Royal Enfield Shotgun launched

One of Royal Enfield’s slogans is “Built Like a Gun”… now the company is offering a Shotgun!

Shotgun 650 - Tom Fossati - Hi Res-125


The bar end mirrors, blacked-out engine, alloy headlight nacelle and solo seat really had me looking at the new Royal Enfield Shotgun and thinking this bike was actually very different to anything the company had produced in the past. Although a retro roadster at first glance, it had some bobber style, too. A machine difficult to categorise. I like that.


Unfortunately, some of the parts giving the bike that appeal are actually accessories, the mirrors in particular. But that said, the bike is built to be customised, it’s built to be changed, it’s built to be made into a bike for the individual. And in that sense, the new Shotgun is a very, very interesting bike.

It’s another 650 twin from Royal Enfield, joining the Super Meteor, Interceptor and Continental GT in the line-up, using the same engine but blacked out this time, and offering something that is not a cruiser, not a sportsbike, not a naked. This bike is almost a bobber when you remove that rear seat, but it’s not actually a bobber either.



Back in 2021, Royal Enfield showed off the SG650 concept bike at the EICMA show in Europe. That machine was the culmination of having a whole bunch of bike builders around the world building modified motorcycles from the twins they’d already produced, the Interceptor and the Continental GT. From there, Royal Enfield came up with a concept for something that was different, unusual, difficult to categorise, and that was where the SG650 fell into place. A few years later, we have the production bike that was born from the excitement generated from that concept machine.


The Shotgun is supplied as a dual-seat motorcycle, however the actual seat pad for the passenger is mounted onto a rack and that rack is bolted to the bike — they can both be unbolted very quickly and easily. In this guise, it kind of really gives the impression of being a bit of a bobber.

Shotgun 650 - Tom Fossati - Hi Res-050

Upfront there’s an 18-inch cast-aluminium wheel, Showa upside-down forks, a single disc brake and at the top of those forks is a headlight nacelle, unique to this model. Cast aluminium — the designers put a lot of time and effort into building this and making it integrate into the bike. It does look really quite nice, although I think a lot of owners will actually change it out to customise their machine.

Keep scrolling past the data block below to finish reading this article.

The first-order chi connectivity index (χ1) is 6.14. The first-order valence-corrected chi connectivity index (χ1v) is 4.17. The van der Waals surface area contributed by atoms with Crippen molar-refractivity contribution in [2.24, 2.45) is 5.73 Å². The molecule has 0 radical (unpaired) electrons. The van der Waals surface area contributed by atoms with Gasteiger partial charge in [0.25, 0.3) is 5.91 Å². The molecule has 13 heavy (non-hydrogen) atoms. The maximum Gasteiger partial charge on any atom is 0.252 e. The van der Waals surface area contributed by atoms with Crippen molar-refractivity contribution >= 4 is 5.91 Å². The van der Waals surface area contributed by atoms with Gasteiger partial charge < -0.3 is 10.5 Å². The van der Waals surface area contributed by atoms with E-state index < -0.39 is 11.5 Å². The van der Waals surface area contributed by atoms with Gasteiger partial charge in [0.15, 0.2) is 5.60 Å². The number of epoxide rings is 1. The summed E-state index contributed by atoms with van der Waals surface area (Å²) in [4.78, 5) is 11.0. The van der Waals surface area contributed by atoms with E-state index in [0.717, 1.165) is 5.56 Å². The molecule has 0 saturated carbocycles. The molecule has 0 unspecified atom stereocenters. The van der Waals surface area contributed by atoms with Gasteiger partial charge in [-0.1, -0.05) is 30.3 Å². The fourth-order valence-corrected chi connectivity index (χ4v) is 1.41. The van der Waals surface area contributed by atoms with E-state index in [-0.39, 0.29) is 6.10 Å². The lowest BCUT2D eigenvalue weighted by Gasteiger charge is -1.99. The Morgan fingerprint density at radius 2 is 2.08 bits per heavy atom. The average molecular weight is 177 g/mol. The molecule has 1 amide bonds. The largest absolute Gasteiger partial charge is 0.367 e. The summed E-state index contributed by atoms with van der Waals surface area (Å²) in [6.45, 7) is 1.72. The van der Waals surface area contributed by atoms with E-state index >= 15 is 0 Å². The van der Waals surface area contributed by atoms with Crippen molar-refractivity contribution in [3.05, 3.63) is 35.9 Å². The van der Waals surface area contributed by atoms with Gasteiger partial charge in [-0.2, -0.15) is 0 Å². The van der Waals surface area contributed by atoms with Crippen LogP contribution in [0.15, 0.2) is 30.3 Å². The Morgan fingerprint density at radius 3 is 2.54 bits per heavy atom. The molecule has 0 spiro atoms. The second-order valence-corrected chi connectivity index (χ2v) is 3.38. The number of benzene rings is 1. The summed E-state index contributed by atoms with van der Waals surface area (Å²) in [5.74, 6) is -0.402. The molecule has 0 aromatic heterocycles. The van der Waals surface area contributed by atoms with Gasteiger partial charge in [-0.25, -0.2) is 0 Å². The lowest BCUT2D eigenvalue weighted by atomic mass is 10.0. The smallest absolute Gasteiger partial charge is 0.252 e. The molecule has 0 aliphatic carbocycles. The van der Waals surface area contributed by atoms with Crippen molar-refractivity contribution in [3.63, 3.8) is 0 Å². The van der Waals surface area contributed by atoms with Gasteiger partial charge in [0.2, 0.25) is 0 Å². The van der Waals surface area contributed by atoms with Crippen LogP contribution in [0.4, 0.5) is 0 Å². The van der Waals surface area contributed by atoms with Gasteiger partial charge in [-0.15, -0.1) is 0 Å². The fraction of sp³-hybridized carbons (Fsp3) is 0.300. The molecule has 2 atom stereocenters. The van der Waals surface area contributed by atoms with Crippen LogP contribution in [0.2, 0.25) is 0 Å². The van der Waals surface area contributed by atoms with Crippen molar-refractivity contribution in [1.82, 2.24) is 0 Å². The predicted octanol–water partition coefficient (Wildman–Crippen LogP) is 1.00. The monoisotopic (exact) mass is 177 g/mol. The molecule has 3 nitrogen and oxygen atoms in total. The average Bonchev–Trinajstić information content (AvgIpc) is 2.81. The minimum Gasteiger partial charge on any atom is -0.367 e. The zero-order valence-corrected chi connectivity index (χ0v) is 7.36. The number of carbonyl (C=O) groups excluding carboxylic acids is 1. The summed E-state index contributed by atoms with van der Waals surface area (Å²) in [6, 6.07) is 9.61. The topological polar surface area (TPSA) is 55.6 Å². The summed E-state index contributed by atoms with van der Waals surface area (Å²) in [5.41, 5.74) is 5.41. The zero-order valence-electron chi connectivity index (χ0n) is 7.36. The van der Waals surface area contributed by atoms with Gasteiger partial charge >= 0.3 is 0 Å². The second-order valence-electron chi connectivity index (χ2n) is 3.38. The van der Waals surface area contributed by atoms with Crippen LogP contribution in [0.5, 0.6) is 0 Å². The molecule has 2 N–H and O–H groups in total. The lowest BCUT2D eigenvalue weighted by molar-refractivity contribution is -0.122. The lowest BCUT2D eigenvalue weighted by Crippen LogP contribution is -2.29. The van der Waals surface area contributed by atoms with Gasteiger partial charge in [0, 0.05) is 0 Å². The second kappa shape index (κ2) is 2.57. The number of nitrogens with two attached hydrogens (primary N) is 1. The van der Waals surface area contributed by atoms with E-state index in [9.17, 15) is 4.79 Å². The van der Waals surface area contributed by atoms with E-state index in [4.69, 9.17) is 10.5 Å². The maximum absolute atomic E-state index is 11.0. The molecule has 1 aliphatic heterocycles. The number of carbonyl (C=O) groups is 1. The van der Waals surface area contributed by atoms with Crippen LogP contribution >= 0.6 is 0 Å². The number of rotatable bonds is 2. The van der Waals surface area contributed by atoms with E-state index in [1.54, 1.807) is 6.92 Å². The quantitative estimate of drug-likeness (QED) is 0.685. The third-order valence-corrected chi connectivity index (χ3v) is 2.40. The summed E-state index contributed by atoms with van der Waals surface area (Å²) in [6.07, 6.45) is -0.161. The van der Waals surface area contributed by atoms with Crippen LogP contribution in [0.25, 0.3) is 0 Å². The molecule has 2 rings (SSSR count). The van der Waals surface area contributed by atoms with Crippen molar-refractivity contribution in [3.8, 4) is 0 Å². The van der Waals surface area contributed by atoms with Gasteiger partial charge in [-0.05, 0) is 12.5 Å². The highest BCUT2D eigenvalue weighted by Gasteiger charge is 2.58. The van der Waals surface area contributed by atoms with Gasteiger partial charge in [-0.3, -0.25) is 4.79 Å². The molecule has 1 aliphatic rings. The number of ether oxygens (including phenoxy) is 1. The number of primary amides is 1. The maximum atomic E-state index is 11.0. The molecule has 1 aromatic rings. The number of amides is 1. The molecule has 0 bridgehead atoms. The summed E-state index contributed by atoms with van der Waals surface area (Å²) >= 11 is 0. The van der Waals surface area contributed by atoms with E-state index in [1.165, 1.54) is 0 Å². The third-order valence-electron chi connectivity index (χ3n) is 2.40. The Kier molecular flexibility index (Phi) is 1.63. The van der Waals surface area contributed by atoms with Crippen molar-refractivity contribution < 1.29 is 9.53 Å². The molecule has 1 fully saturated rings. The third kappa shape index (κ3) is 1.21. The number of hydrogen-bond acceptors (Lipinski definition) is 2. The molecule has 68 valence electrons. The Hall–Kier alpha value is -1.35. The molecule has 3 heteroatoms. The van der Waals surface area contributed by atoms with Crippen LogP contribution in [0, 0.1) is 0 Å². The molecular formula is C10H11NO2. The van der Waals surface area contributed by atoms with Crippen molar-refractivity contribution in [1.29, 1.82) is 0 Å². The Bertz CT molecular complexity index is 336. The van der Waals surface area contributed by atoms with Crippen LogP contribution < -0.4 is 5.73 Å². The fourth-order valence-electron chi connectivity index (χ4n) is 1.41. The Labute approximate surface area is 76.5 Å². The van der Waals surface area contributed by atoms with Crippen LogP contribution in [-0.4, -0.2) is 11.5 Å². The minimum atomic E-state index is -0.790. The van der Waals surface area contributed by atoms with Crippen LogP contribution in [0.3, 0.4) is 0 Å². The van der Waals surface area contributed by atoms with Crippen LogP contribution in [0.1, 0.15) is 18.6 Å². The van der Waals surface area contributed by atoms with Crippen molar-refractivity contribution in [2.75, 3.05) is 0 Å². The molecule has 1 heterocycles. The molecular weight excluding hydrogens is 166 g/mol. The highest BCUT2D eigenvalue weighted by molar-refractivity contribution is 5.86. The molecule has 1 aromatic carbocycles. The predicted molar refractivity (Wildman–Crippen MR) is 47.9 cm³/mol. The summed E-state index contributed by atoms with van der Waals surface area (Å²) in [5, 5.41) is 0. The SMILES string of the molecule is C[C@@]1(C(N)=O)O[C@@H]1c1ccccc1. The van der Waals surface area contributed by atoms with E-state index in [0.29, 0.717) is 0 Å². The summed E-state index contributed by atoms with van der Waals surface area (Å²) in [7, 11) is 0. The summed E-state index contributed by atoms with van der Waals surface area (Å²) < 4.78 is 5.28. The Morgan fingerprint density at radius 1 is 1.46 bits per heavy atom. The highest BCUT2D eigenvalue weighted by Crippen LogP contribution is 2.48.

Behind the instruments are fairly flat handlebars and a fuel tank that is typical British/Indian in style. Behind the tank you can see the twin loop chassis and twin rear shocks, the hot dog mufflers and a shorty rear mudguard. It is nice to see things like a centrestand and Monza-style fuel cap as standard, along with the black-finished engine and quality retro switchgear.

The whole package looks customised out of the showroom and is ready to be further customised by an owner.

Personally, I preferred the Stencil White model. I thought the combination of white, black and red paint made it look really nice, but the Green Drill and Plasma Blue are also nice colour schemes. The Sheet Metal Grey is a bit dull as far as I’m concerned; some from Royal Enfield were indicating that as the most affordable model, the Sheet Metal Grey is the one people will choose if they’re going to paint their bike.

Shotgun 650 - Tom Fossati - Hi Res-060


Royal Enfield’s 650cc parallel twin is a very easy engine to use, offering useable power and torque in a package that’s easy to get off the line but isn’t likely to scare anyone with little experience (the really inexperienced might find the lighter 350s better at building their confidence). The motor vibrates just enough to let you know it’s working without being intrusive or annoying.

The riding position is roadster. You sit up, you lean slightly forward to the conventional handlebars. The footpegs are mid-set. It’s very easy to throw around and ride through traffic. We rode them out of Melbourne heading for the hills, looking for some corners, and I soon discovered the cornering clearance is fairly compromised. I discovered this because I was revelling in its neutral handling, in the confidence it gave me to tip it hard into corners for the photographers and because it was fun to do so. It turns out the chassis might be shared with the Super Meteor cruiser, but the steering is steeper and sharper, the trail reduced to speed up the steering. A shorter wheelbase makes the bike feel quicker in its handling.